And I want you all to be able have these experiences too.

Together, let’s cover ten basic Korean phrases that you can use to find your own toast ajusshi and make the most of your next trip to Korea.

1) Start your conversation with a classic ‘hello!’

안녕하세요? An-nyeong-ha-se-yo?


2) Follow it up with a ‘nice to meet you’

만나서 반가워요 Man-na-seo ban-ga-wo-yo

It’s nice to meet you

3) Make it personal by telling them your name

If your name ends in a consonant, use:

저는 [your name]이에요

Jeo-neun [your name]-i-e-yo

My name is [your name]

If your name ends in a vowel, try:

저는 [your name]예요.

Jeo-neun [your name]-ye-yo

My name is [your name]

4) Show some Aussie pride and let people know where you’re from

호주 사람이에요 Ho-ju sa-ram-i-e-yo

I’m Australian

5) A shopping essential

이거 얼마예요? I-geo oel-ma-ye-yo?

How much is this one?

TIP: Replace ‘i-geo’ with the word for whatever it is you’re asking the price of

6) Ask and you shall receive (probably)

[item] 주세요 [item] ju-se-yo

Please give me [item] TIP: With this base phrase, you can ask for any number of things. For example: 한 개 주세요 Han gae ju-se-yo

Please give me one or 떡볶이 주세요 Tteok-bokk-i ju-se-yo

Please give me spicy rice cakes

7) Yes and No

네 / 예 Ne / Ye


아니요 / 아뇨 A-ni-yo / A-nyo


8) When you need some help with translating words

Use this to translate something into Korean:

'Australia' 한국어로 뭐예요? 'Australia' han-gug-eo-ro mwo-ye-yo?

What is ‘Australia’ in Korean?

To translate something in Korean, back to English:

‘호주’ 영어로 뭐예요? 'Ho-ju' yeong-eo-ro mwo-ye-yo?

What is ‘hoju’ in English?

9) Is someone complimenting your great Korean? Say thanks!

감사합니다 Gam-sa-ham-ni-da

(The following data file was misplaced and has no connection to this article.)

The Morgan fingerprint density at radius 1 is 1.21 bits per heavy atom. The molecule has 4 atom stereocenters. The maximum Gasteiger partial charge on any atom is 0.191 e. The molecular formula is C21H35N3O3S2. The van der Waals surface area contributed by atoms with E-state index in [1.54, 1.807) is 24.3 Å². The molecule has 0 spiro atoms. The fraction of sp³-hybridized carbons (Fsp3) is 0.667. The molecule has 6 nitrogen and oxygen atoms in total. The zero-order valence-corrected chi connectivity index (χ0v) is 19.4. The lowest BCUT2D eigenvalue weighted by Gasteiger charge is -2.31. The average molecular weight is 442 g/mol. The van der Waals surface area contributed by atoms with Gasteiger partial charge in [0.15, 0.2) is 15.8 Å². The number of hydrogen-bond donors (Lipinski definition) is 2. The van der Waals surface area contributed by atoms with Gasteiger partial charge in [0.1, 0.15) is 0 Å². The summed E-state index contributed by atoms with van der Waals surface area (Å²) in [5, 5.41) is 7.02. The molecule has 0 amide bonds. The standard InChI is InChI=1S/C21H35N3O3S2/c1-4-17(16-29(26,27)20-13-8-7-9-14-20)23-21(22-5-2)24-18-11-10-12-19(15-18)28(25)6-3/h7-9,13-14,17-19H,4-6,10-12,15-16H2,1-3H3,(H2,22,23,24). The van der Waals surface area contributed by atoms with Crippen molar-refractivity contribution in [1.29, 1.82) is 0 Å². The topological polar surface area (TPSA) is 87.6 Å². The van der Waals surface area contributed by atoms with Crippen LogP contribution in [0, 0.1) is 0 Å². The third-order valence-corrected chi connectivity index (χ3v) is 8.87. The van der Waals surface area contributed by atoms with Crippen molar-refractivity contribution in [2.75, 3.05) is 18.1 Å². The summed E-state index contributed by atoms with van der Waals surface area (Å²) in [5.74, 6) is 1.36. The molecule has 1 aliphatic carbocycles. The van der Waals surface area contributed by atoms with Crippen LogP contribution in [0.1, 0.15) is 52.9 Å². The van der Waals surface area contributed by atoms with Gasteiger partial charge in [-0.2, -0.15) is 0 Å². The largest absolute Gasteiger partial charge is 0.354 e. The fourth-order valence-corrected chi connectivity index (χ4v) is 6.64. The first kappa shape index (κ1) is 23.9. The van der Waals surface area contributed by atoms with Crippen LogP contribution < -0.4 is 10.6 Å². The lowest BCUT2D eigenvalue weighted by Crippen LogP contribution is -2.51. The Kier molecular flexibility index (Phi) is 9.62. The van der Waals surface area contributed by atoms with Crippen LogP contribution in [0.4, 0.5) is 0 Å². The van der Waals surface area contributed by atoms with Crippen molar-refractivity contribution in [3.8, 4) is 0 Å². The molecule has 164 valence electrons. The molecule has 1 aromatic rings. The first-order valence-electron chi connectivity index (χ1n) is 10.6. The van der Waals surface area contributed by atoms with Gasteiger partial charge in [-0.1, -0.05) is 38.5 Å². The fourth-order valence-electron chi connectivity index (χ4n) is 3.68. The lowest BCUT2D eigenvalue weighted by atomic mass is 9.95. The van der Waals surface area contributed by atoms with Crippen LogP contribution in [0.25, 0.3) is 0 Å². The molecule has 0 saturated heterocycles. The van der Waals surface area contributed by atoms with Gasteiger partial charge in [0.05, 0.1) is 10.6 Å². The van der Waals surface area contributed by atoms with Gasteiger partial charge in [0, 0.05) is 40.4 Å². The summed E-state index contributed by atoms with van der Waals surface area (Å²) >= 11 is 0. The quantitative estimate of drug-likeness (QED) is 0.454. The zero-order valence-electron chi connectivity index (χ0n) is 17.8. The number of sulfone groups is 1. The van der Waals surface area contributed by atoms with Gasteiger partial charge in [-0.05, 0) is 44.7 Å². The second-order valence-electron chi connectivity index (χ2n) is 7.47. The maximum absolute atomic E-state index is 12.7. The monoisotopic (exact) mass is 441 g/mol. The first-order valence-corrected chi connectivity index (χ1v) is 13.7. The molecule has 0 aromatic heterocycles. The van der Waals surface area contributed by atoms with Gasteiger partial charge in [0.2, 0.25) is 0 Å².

Thank you

10) When your conversation comes to an end, wish your new friend farewell

When the person you are speaking to is leaving first, say:

안녕히 가세요 An-nyeong-hi ga-se-yo

Goodbye (to someone leaving)

When you are leaving first, use:

안녕히 계세요 An-nyeong-hi gye-se-yo

Goodbye (to someone staying)

TIP: the way I like to remember the difference is by thinking that the ‘y’ in ‘An-nyeong-hi gye-se-yo' stands for 'you,' as in you are leaving first.

Language is about forging connections, and I hope that you all are able to use what we have learned from this lesson to connect with the Korean community around you in newer, deeper ways.

I encourage you to take these phrases with you where you go. Try them out at restaurants, Korean grocers, anywhere you can. People can see when you are putting in effort, and I’ve never found people more enthusiastic to see others learning their language than the Koreans that I met during my travels. Let their enthusiasm encourage you, and together let’s learn how to build new connections.

여러분, 파이팅!

(yeo-ro-bun, pa-i-ting!)

©2020 by Korean Society of Victoria.